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Judge Emilio Vargas Post Office Building

By:
Date:
Location: Washington, DC


JUDGE EMILIO VARGAS POST OFFICE BUILDING -- (House of Representatives - April 20, 2005)

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Mr. GONZALEZ. Mr. Speaker, I rise in support of H.R. 1072, a bill to designate the postal facility in Goliad, Texas, as the "Judge Emilio Vargas Post Office Building." This bill was introduced by my good friend and colleague, Congressman RUBEN HINOJOSA.

Born in Goliad, Texas, Judge Vargas has dedicated his life to the people of Goliad, and I find it most fitting to honor his service by naming the Goliad Post Office after him.

As a first-generation American, Judge Vargas attended segregated schools because of his Mexican heritage. After attending Bee College, he volunteered and joined the Air Force as an airman. Upon leaving the Air Force, Judge Vargas worked to improve the lives of the people in the community. He was active during the civil rights movement during the 1960s and he continues to fight to increase Hispanic participation in government.

Judge Vargas served 14 years on the Goliad Independent School District Board of Trustees. While he was there, the Goliad School Board was voted one of the 10 best school boards in Texas. Judge Vargas understands the importance of developing an educated population, and because of his commitment, numerous students have gone on to prestigious colleges and universities, including the U.S. military academies.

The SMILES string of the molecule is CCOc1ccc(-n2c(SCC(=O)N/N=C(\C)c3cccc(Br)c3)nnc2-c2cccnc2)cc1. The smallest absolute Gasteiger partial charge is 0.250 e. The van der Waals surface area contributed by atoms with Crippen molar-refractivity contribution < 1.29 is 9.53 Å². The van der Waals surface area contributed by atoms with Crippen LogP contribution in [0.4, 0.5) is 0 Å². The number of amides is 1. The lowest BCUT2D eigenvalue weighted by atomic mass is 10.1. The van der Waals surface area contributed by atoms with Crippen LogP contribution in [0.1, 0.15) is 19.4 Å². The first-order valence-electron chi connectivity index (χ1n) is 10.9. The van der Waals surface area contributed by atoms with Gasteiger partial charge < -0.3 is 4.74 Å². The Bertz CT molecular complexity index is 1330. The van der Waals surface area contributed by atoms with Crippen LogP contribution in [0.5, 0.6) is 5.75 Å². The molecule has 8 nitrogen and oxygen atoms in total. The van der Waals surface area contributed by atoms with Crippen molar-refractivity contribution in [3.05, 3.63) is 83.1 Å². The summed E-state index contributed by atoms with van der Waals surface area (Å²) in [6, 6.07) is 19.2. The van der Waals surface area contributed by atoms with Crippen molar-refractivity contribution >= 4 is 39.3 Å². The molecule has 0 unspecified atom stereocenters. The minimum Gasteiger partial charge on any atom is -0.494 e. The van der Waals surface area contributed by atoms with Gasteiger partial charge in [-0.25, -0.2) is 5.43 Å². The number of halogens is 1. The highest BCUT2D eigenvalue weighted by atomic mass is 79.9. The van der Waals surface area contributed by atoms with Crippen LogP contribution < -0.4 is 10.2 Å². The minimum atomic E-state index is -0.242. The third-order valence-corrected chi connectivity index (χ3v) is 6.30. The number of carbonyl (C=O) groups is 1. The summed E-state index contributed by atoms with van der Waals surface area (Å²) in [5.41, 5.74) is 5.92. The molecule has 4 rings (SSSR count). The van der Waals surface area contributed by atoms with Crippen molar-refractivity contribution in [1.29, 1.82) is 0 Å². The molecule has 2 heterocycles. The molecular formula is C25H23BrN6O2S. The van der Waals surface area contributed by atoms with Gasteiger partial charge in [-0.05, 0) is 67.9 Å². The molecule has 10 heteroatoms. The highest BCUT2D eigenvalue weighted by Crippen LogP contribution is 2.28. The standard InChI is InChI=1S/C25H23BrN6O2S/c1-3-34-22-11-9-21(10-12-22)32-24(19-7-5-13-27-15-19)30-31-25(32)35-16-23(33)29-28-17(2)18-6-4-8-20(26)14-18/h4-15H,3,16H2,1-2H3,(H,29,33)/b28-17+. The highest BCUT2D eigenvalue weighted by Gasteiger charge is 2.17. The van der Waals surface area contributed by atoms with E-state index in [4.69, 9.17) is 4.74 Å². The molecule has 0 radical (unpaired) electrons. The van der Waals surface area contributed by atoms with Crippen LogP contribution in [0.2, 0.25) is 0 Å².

For 28 years, Judge Vargas served as a caseworker with the Texas Department of Human Services, helping the indigent and vulnerable in a six-county region. During his tenure, he worked with the Job Corps program helping to train new workers, and with the Surplus Commodity Programs to feed hungry families.

During the past 10 years, Judge Vargas has served as the Justice of the Peace for Goliad County and for 9 years was a Reserve Deputy for the Goliad County Sheriff's Department.

Goliad is the birthplace of Mexican General Zaragoza whose defeat of the French Army is celebrated as Cinco de Mayo. In addition, Goliad has played a significant role in the War for Texas Independence. Judge Vargas has been a member of the Zaragoza Society for over 45 years, and the chairman for at least a decade. Through this work, Judge Vargas brought national recognition to Goliad's historic significance both in Mexican and Texas history.

I believe it is most fitting to honor Judge Vargas' service to the people of Goliad by naming the Goliad Post Office after him, and urge my colleagues to support this legislation.

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